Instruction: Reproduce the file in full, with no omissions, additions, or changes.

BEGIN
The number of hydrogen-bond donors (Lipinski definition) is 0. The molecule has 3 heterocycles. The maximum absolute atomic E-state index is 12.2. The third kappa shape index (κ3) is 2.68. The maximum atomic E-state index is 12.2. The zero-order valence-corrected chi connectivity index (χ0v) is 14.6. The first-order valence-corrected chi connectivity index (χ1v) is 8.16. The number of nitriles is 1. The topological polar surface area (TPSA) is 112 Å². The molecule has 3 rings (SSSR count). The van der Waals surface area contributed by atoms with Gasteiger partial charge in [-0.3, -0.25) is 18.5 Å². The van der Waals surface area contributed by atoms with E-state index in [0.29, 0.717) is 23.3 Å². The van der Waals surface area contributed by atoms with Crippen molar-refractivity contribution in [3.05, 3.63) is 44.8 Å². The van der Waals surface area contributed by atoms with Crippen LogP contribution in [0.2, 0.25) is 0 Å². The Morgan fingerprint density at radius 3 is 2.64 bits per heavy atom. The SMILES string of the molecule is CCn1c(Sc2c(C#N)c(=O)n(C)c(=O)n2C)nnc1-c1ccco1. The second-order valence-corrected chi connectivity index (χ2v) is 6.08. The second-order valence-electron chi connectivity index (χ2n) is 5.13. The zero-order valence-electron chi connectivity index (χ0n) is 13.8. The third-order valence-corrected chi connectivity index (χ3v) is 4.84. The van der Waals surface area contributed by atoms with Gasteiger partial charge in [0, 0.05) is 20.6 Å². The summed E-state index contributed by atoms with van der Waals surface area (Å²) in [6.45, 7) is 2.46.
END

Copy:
The number of hydrogen-bond donors (Lipinski definition) is 0. The molecule has 3 heterocycles. The maximum absolute atomic E-state index is 12.2. The third kappa shape index (κ3) is 2.68. The maximum atomic E-state index is 12.2. The zero-order valence-corrected chi connectivity index (χ0v) is 14.6. The first-order valence-corrected chi connectivity index (χ1v) is 8.16. The number of nitriles is 1. The topological polar surface area (TPSA) is 112 Å². The molecule has 3 rings (SSSR count). The van der Waals surface area contributed by atoms with Gasteiger partial charge in [-0.3, -0.25) is 18.5 Å². The van der Waals surface area contributed by atoms with E-state index in [0.29, 0.717) is 23.3 Å². The van der Waals surface area contributed by atoms with Crippen molar-refractivity contribution in [3.05, 3.63) is 44.8 Å². The van der Waals surface area contributed by atoms with Crippen LogP contribution in [0.2, 0.25) is 0 Å². The Morgan fingerprint density at radius 3 is 2.64 bits per heavy atom. The SMILES string of the molecule is CCn1c(Sc2c(C#N)c(=O)n(C)c(=O)n2C)nnc1-c1ccco1. The second-order valence-corrected chi connectivity index (χ2v) is 6.08. The second-order valence-electron chi connectivity index (χ2n) is 5.13. The zero-order valence-electron chi connectivity index (χ0n) is 13.8. The third-order valence-corrected chi connectivity index (χ3v) is 4.84. The van der Waals surface area contributed by atoms with Gasteiger partial charge in [0, 0.05) is 20.6 Å². The summed E-state index contributed by atoms with van der Waals surface area (Å²) in [6.45, 7) is 2.46.